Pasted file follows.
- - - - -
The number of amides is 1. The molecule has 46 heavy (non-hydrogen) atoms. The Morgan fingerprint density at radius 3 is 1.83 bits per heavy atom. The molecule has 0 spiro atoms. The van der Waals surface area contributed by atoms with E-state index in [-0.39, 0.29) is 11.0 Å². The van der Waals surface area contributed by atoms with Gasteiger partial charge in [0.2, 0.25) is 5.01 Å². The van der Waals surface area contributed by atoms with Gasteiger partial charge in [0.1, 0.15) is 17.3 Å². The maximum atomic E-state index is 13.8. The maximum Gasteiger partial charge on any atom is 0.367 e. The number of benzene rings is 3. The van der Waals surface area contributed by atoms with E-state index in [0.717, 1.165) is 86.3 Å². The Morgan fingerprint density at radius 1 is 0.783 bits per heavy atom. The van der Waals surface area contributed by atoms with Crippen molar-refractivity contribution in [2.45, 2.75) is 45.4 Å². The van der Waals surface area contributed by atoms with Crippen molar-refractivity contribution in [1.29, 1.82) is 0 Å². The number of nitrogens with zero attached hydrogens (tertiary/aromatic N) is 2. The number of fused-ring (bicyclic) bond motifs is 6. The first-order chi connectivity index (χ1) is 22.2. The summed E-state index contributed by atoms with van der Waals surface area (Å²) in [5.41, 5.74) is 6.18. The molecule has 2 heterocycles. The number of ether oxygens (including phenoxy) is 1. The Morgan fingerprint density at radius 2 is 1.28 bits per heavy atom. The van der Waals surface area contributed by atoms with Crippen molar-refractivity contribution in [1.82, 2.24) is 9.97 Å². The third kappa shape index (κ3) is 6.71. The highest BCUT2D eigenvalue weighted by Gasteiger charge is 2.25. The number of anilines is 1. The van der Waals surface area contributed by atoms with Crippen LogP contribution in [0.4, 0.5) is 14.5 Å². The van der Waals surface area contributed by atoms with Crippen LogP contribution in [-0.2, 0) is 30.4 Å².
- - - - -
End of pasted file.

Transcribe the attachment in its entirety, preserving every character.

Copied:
The number of amides is 1. The molecule has 46 heavy (non-hydrogen) atoms. The Morgan fingerprint density at radius 3 is 1.83 bits per heavy atom. The molecule has 0 spiro atoms. The van der Waals surface area contributed by atoms with E-state index in [-0.39, 0.29) is 11.0 Å². The van der Waals surface area contributed by atoms with Gasteiger partial charge in [0.2, 0.25) is 5.01 Å². The van der Waals surface area contributed by atoms with Gasteiger partial charge in [0.1, 0.15) is 17.3 Å². The maximum atomic E-state index is 13.8. The maximum Gasteiger partial charge on any atom is 0.367 e. The number of benzene rings is 3. The van der Waals surface area contributed by atoms with E-state index in [0.717, 1.165) is 86.3 Å². The Morgan fingerprint density at radius 1 is 0.783 bits per heavy atom. The van der Waals surface area contributed by atoms with Crippen molar-refractivity contribution in [2.45, 2.75) is 45.4 Å². The van der Waals surface area contributed by atoms with Crippen molar-refractivity contribution in [1.29, 1.82) is 0 Å². The number of nitrogens with zero attached hydrogens (tertiary/aromatic N) is 2. The number of fused-ring (bicyclic) bond motifs is 6. The first-order chi connectivity index (χ1) is 22.2. The summed E-state index contributed by atoms with van der Waals surface area (Å²) in [5.41, 5.74) is 6.18. The molecule has 2 heterocycles. The number of ether oxygens (including phenoxy) is 1. The Morgan fingerprint density at radius 2 is 1.28 bits per heavy atom. The van der Waals surface area contributed by atoms with Crippen molar-refractivity contribution in [1.82, 2.24) is 9.97 Å². The third kappa shape index (κ3) is 6.71. The highest BCUT2D eigenvalue weighted by Gasteiger charge is 2.25. The number of anilines is 1. The van der Waals surface area contributed by atoms with Crippen LogP contribution in [0.4, 0.5) is 14.5 Å². The van der Waals surface area contributed by atoms with Crippen LogP contribution in [-0.2, 0) is 30.4 Å².